As the report stated, miners were a “class… underpaid… and suffering privations.”  Their average wage was only $287.00 a year.  But, as miners only worked 161 days a year, that $287.00 had to cover 365 days of living.  That came out to .78 cents a day to support their household which was “wholly inadequate for the support of a family.”

Of the 961miners studied, only 271 owned their home, and 101 of them were struggling to make their mortgage payments.  A work-related injury that kept a miner from working could easily find his hard earned home under foreclosure.  So nearly two-thirds of miners rented their homes, at an average of $4.58 a month.  You did not get much house for that.

Typically, miner’s homes were ill-furnished cabins containing only the barest of bare necessities.  Most had rough-sawn bare wood floor (those some others had only a dirt floor.) A few of those rough floors were covered in cheap rag or hemp rugs.  Furnishings were rudimentary, a few wooden chairs, cheap bedsteads or pallets covered with worn linen for sleeping, a small rickety table for eating.

When rent of $54.96 was deducted, most miners were engaged in a Sisyphean struggle just to keep their families from hunger and clothed against the cold.  It was the sort of grinding poverty that taxed the human spirit and made miners fear for their children and their future.



The Battle of Macksville


Macksville, at times, took on the aura of a Wild West town.  It was a mini Dodge City without the steely gaze of a Matt Dillon coolly surveying its streets for bad guys through a haze of gun smoke.  Being unincorporated it had no local law enforcement.  The town had to rely on the Terre Haute police department for protection.  That is one reason that some Macksvillians had petitioned as early as 1873 to be annexed by Terre Haute.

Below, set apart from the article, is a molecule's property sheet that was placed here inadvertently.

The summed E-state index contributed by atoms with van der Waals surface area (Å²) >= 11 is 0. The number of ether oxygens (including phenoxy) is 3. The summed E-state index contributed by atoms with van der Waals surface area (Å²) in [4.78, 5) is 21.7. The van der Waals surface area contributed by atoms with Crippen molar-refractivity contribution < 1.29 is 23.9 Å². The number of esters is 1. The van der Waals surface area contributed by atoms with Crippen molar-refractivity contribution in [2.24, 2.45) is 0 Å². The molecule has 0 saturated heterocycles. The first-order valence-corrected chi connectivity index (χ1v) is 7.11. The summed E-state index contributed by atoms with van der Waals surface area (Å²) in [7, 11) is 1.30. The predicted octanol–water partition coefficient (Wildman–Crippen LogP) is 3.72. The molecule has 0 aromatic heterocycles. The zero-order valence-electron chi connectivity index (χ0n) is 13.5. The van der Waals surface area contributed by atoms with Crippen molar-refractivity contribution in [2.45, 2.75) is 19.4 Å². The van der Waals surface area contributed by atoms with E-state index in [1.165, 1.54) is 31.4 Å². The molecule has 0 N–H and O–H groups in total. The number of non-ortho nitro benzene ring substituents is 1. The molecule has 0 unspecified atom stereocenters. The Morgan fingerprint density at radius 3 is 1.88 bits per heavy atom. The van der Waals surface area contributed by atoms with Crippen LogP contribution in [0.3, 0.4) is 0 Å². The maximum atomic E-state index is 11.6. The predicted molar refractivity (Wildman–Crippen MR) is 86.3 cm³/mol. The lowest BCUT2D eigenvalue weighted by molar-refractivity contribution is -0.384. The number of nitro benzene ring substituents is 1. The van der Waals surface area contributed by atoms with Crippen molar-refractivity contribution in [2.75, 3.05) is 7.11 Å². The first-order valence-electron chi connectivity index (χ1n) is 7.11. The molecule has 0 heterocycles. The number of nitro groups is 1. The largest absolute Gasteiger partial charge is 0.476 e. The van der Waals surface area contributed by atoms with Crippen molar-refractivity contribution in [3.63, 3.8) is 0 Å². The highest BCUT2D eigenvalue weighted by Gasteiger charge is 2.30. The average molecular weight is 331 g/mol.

Criminals from Terre Haute on the lam from police often hid in Macksville or the bottoms, knowing there was little chance that pursuers would come looking for them across the river.  They frequented the saloons initiating brawls or committed petty theft.  This was a bane to upright citizens like the Mcilroys, Castos and Cassadays.  Especially when the brawl led to gunfire.

In the early 1880s the village was plagued with outsiders bent on trouble.  Rival groups of traveling horse traders brought an end-of-the=cattle-drive mini-riot in 1884 that was dubbed the Battle of Macksville.

For several months Macksville had been bedeviled by the horse traders.  They were a brawling, drunken lot who came to town acting as if it were their own.  Townspeople did not want them, but they were too intimidated to ask them to depart for other horse pastures.  Macksville “lived in fear” of that the village would be ransacked and their homes burned.

The traders would get drunk and race their horses up and down the streets.  Anyone venturing out onto the street was risking their lives.  The races were inevitably accompanied by drunken brawls.  Even a band of gypsies camped west of town decided it best to load their caravans and move to less dangerous places.  Gypsies of this period were also known for horse trading and an additional incentive to head out may have been a fear that competition for the trade heightened the chances of conflict.